realized how wonderful astronomy would grow to be for him, but
each week he continued to go back to the park, immediately greeted
with the sight of Cadence adjusting the dials on her telescope as he sat
down on the bench and waited for the sky to finish darkening.
He remembered they had gotten an “A” on their project together, but
continued their ritual of returning to that same bench every Friday up
until a year ago. He looked down at the now empty space before him and
tried to remember what the brand name had been; somehow such small
details were of great importance now. Wind breezed through the quieted
sycamore behind him, and he felt it slip through his hair and past his
ears, and he remembered how Cadence would laugh when heavier
gusts would push her thick, dark blonde hair into her face.
His fingers traced over the frayed notebook that sat on the bench next
to him. He had never told her, but he had written down things about her
amongst his reactions to the stars, such as what she had said on their
first anniversary of being there…or a simple note on how her fingers
moved against the dial. A smile traced his face at the thought of her laughter,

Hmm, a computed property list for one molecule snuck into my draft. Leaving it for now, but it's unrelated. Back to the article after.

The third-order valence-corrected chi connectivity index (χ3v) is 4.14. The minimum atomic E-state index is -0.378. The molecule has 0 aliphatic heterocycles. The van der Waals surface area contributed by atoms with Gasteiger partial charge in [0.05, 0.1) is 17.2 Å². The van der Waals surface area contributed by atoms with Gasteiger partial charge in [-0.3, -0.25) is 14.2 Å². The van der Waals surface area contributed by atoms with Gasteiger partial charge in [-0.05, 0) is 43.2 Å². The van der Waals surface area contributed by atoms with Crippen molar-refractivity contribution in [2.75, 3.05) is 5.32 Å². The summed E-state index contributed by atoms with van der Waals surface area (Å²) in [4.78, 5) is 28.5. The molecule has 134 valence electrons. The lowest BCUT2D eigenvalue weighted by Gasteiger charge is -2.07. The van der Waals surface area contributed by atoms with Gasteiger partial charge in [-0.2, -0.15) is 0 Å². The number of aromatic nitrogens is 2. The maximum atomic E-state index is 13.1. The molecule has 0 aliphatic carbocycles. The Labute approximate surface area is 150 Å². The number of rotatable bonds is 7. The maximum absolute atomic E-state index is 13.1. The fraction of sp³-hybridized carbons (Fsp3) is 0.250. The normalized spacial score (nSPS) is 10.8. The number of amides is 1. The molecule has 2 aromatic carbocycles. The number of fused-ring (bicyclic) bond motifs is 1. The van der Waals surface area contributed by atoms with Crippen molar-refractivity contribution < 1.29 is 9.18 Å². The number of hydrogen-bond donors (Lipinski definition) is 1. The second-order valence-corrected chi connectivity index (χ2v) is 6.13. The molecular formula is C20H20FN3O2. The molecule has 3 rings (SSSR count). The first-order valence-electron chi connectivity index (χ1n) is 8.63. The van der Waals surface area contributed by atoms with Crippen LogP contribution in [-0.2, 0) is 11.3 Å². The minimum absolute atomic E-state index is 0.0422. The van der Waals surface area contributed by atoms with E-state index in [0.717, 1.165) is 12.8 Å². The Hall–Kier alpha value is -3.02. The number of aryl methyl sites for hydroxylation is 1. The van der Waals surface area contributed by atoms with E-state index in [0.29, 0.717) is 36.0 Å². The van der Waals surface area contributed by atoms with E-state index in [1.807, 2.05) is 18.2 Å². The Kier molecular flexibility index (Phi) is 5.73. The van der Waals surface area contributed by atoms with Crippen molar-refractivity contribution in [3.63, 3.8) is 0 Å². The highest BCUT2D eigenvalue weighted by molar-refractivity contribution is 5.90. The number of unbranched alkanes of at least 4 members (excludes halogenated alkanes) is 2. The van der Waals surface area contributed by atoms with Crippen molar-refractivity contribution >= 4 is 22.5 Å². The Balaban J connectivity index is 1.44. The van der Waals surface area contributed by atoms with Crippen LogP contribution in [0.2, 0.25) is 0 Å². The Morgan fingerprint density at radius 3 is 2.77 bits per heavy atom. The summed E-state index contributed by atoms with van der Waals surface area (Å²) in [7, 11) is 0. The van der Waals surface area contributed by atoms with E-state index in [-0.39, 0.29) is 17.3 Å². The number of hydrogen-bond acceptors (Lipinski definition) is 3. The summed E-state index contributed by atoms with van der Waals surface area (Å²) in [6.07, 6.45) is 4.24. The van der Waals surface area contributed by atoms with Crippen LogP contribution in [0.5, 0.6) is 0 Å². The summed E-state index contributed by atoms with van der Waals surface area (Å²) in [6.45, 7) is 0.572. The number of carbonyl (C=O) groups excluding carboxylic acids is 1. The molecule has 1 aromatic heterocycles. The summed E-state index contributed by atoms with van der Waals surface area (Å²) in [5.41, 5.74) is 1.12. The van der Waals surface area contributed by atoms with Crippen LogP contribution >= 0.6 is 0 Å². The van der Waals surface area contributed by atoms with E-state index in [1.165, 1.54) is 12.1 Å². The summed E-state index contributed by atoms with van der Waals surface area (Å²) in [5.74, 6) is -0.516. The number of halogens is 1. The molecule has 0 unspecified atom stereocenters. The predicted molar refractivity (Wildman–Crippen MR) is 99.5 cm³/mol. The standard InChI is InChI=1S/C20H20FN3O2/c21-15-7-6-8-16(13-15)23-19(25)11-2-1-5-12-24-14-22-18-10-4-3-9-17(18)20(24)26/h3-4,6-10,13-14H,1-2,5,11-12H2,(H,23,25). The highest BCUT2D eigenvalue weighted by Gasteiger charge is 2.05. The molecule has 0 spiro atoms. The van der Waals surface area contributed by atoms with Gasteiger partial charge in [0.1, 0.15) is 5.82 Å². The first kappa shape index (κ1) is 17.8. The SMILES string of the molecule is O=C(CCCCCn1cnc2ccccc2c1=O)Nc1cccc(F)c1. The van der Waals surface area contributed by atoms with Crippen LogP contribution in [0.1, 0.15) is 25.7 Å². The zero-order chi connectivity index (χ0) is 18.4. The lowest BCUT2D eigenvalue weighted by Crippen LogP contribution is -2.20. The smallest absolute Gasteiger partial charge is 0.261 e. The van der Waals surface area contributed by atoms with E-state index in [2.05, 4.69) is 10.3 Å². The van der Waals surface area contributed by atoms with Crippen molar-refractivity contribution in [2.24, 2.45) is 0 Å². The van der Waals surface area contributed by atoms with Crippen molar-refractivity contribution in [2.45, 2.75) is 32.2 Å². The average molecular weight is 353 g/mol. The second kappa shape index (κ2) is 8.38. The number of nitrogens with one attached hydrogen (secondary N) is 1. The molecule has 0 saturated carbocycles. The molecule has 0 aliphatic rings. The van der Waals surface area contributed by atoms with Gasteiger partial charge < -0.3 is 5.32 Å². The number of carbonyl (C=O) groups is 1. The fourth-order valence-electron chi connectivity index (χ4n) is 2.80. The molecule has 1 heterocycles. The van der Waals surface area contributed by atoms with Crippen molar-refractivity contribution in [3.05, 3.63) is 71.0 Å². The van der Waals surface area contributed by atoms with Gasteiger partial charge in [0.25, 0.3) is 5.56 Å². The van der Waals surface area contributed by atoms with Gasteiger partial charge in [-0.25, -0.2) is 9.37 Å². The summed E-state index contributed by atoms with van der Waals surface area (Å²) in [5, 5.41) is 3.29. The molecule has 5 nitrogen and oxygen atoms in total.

the sight of her thin frame shaking and bent over in happy convulsions
amongst the leaves. He remembered her eyes glimmering in those
moments, just barely squinted at the corners and her mouth wide
in open and honest laughter.
The letter made a crumbling noise as he gripped it in his fingers, and he
stared at it again, focusing on her handwriting. He had always been
amazed at such a perfect hand, even after it had begun to slightly diminish.
His eyes clenched again upon the thought of twisted metal, the shrieking
of tires on roughened pavement. Her letter had been written to him
two weeks before, as a prior reminder to their third year anniversary
at the bench. They had both been driving for a little over two years by
then, and Cadence knew well how to maneuver on a wet and busy road.
Yet somehow in the rain another car had overtaken her own, interlocking
the engines and scraping the rubber surfaces from the tire rims. The
other driver had left with a broken ankle, Cadence with a mild concussion
that somehow drifted into a fading coma. It had not taken Jeremy long
to find out; their friendship had drifted through the town over the previous
years. He’d wait by her bed in an odd hope that she would wake up
while he was in the room with her, that he had the power to convince
her to wake up.
A faint smile played over his lips as he reread the letter.
Today was their third anniversary. She would be there soon!……